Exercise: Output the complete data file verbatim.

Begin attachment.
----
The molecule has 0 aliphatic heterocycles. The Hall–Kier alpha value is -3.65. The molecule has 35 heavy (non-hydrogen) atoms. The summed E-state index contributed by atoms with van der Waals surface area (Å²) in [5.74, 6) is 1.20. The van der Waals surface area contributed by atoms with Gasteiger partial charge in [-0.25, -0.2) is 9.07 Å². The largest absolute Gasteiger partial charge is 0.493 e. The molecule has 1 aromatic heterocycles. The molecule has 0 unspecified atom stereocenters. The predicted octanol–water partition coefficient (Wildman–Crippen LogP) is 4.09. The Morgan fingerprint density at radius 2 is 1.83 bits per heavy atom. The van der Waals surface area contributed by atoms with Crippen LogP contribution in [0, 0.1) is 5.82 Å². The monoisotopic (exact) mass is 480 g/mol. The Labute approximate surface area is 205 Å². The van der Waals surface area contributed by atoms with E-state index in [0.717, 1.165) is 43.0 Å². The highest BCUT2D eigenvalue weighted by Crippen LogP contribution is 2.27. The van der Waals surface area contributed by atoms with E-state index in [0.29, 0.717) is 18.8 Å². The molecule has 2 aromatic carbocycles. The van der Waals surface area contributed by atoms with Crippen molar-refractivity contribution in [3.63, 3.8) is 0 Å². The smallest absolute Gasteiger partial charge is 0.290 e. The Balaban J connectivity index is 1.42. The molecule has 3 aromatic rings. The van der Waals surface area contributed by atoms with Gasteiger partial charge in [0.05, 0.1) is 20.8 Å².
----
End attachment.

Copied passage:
The molecule has 0 aliphatic heterocycles. The Hall–Kier alpha value is -3.65. The molecule has 35 heavy (non-hydrogen) atoms. The summed E-state index contributed by atoms with van der Waals surface area (Å²) in [5.74, 6) is 1.20. The van der Waals surface area contributed by atoms with Gasteiger partial charge in [-0.25, -0.2) is 9.07 Å². The largest absolute Gasteiger partial charge is 0.493 e. The molecule has 1 aromatic heterocycles. The molecule has 0 unspecified atom stereocenters. The predicted octanol–water partition coefficient (Wildman–Crippen LogP) is 4.09. The Morgan fingerprint density at radius 2 is 1.83 bits per heavy atom. The van der Waals surface area contributed by atoms with Crippen LogP contribution in [0, 0.1) is 5.82 Å². The monoisotopic (exact) mass is 480 g/mol. The Labute approximate surface area is 205 Å². The van der Waals surface area contributed by atoms with E-state index in [0.717, 1.165) is 43.0 Å². The highest BCUT2D eigenvalue weighted by Crippen LogP contribution is 2.27. The van der Waals surface area contributed by atoms with E-state index in [0.29, 0.717) is 18.8 Å². The molecule has 2 aromatic carbocycles. The van der Waals surface area contributed by atoms with Crippen molar-refractivity contribution in [3.63, 3.8) is 0 Å². The smallest absolute Gasteiger partial charge is 0.290 e. The Balaban J connectivity index is 1.42. The molecule has 3 aromatic rings. The van der Waals surface area contributed by atoms with Gasteiger partial charge in [0.05, 0.1) is 20.8 Å².